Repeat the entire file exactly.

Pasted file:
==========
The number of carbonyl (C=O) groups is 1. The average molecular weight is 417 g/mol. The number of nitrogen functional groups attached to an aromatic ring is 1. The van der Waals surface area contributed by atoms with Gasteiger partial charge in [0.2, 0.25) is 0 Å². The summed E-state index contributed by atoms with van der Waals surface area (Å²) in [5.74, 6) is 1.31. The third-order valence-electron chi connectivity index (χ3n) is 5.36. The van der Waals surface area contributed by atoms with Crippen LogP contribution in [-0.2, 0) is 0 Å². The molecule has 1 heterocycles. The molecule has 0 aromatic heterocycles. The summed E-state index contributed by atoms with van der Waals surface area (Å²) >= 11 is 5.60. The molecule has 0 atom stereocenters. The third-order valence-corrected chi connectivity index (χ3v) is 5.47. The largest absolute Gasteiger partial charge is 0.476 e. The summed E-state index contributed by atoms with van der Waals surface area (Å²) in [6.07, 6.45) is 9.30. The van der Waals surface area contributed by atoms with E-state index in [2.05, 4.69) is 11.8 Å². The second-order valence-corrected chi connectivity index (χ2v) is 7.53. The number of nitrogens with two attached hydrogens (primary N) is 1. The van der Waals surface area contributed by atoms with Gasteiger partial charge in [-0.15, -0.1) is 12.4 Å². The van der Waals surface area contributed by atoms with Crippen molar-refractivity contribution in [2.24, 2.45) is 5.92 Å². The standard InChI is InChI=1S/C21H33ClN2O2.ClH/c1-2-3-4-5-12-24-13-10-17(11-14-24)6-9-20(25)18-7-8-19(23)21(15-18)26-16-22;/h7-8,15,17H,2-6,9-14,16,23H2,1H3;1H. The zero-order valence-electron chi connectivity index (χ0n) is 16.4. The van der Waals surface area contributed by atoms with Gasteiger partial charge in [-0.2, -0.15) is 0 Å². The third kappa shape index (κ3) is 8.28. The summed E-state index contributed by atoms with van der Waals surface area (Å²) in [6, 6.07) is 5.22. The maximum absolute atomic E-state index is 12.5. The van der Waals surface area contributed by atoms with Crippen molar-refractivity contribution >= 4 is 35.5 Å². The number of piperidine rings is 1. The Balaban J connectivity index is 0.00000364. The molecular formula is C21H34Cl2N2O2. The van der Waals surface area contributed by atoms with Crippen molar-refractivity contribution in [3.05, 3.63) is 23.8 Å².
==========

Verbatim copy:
The number of carbonyl (C=O) groups is 1. The average molecular weight is 417 g/mol. The number of nitrogen functional groups attached to an aromatic ring is 1. The van der Waals surface area contributed by atoms with Gasteiger partial charge in [0.2, 0.25) is 0 Å². The summed E-state index contributed by atoms with van der Waals surface area (Å²) in [5.74, 6) is 1.31. The third-order valence-electron chi connectivity index (χ3n) is 5.36. The van der Waals surface area contributed by atoms with Crippen LogP contribution in [-0.2, 0) is 0 Å². The molecule has 1 heterocycles. The molecule has 0 aromatic heterocycles. The summed E-state index contributed by atoms with van der Waals surface area (Å²) >= 11 is 5.60. The molecule has 0 atom stereocenters. The third-order valence-corrected chi connectivity index (χ3v) is 5.47. The largest absolute Gasteiger partial charge is 0.476 e. The summed E-state index contributed by atoms with van der Waals surface area (Å²) in [6.07, 6.45) is 9.30. The van der Waals surface area contributed by atoms with E-state index in [2.05, 4.69) is 11.8 Å². The second-order valence-corrected chi connectivity index (χ2v) is 7.53. The number of nitrogens with two attached hydrogens (primary N) is 1. The van der Waals surface area contributed by atoms with Gasteiger partial charge in [-0.15, -0.1) is 12.4 Å². The van der Waals surface area contributed by atoms with Crippen molar-refractivity contribution in [2.24, 2.45) is 5.92 Å². The standard InChI is InChI=1S/C21H33ClN2O2.ClH/c1-2-3-4-5-12-24-13-10-17(11-14-24)6-9-20(25)18-7-8-19(23)21(15-18)26-16-22;/h7-8,15,17H,2-6,9-14,16,23H2,1H3;1H. The zero-order valence-electron chi connectivity index (χ0n) is 16.4. The van der Waals surface area contributed by atoms with Gasteiger partial charge in [-0.2, -0.15) is 0 Å². The third kappa shape index (κ3) is 8.28. The summed E-state index contributed by atoms with van der Waals surface area (Å²) in [6, 6.07) is 5.22. The maximum absolute atomic E-state index is 12.5. The van der Waals surface area contributed by atoms with Crippen molar-refractivity contribution >= 4 is 35.5 Å². The number of piperidine rings is 1. The Balaban J connectivity index is 0.00000364. The molecular formula is C21H34Cl2N2O2. The van der Waals surface area contributed by atoms with Crippen molar-refractivity contribution in [3.05, 3.63) is 23.8 Å².